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Please use this identifier to cite or link to this item: http://arks.princeton.edu/ark:/88435/dsp01mc87pt11k
Title: Airborne Colony: Culture and Politics of Aviation in India, 1910-1939
Authors: George, Joppan
Advisors: Prakash, Gyan
Thompson, Emily
Contributors: History Department
Keywords: Aerial Survey
Airmindedness
Aviation
Colonialism
Sovereignty
Subjects: History
South Asian studies
Science history
Issue Date: 2019
Publisher: Princeton, NJ : Princeton University
Abstract: If the beginnings of aviation in India had the appearance of a public spectacle, what was merely a sideshow in Allahabad soon became the centerpiece of the tableau of late colonial politics. This dissertation traces that transformation. It forges a history of aviation away from the genius of aeronautical innovations in the West, and away from the foundries and factories, to situate its introduction and evolution in the field of everyday experiences of the colonial society. Airplanes in India were constitutive of the governing logic of the late colonial state and they produced a material reality quite different from that which it shaped elsewhere. The history of colonial aviation in the subcontinent deserves attention, not only because of the vastness of its circulation, but also because of the extent of its reach and the particularities of its use in the practice of aerial policing and surveillance of the frontier tribesmen. If the British sought to singularly propel the airplanes, in my dissertation, a cast of frontier tribesmen, legislators, writers, princes, an airhost, and peasants animated the colonial aviatic. To tell this story, my dissertation engages with two historical views. One view decenters the conventional British representations of the aviatic sense of the colonial natives and their assumed inadequacy in the reception of technological modernity. The colonial subjects on their part challenged the colonialist perspective to deliberately remodel it through their discursive, experiential, and material practices. The British empire’s interest in aerial vision that facilitated the formation of knowledge is the second view I explore. The privileged intimacy of the vertical perspective, I argue, enabled the territorialization of punitive, extractive, and epistemic powers of the colonial state.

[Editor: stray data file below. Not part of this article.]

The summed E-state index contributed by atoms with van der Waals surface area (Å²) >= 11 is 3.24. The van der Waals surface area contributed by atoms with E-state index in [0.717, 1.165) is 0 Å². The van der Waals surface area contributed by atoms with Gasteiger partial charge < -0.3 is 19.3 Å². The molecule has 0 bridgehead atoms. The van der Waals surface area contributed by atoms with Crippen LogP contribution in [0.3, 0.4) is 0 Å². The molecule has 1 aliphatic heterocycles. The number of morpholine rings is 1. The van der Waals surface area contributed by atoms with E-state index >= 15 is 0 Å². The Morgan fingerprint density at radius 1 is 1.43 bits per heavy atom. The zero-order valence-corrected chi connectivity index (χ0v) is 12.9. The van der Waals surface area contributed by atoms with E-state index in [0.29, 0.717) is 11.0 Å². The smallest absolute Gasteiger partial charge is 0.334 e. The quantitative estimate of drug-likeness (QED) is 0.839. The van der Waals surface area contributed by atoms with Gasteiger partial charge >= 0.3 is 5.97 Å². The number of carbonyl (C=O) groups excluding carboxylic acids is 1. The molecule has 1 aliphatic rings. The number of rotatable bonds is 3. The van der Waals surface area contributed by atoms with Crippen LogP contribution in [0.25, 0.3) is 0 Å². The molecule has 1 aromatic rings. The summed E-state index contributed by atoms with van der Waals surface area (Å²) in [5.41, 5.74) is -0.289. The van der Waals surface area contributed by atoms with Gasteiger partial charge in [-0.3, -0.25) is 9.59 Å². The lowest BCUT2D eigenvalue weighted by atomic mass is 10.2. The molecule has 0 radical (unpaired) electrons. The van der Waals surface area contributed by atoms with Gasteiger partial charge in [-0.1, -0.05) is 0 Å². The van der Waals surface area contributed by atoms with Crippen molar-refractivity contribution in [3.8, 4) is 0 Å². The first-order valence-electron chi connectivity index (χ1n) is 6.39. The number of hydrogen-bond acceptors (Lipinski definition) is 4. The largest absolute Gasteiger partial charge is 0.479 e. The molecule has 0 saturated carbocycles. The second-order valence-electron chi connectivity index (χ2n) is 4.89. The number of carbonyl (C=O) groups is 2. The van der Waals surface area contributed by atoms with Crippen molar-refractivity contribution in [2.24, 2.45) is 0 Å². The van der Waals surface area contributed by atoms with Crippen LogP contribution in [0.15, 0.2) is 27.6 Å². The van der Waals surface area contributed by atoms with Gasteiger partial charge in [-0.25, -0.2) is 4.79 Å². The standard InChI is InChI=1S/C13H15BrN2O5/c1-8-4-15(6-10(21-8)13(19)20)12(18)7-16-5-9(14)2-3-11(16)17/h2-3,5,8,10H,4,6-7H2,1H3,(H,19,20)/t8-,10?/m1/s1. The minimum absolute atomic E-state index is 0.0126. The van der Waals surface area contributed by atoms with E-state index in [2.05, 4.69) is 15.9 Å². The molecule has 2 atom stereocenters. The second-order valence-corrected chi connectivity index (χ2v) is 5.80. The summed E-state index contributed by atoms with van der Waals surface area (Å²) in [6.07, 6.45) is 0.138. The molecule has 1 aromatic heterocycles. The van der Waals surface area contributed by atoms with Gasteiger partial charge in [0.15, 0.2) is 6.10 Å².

URI: http://arks.princeton.edu/ark:/88435/dsp01mc87pt11k
Alternate format: The Mudd Manuscript Library retains one bound copy of each dissertation. Search for these copies in the library's main catalog: catalog.princeton.edu
Type of Material: Academic dissertations (Ph.D.)
Language: en
Appears in Collections:History

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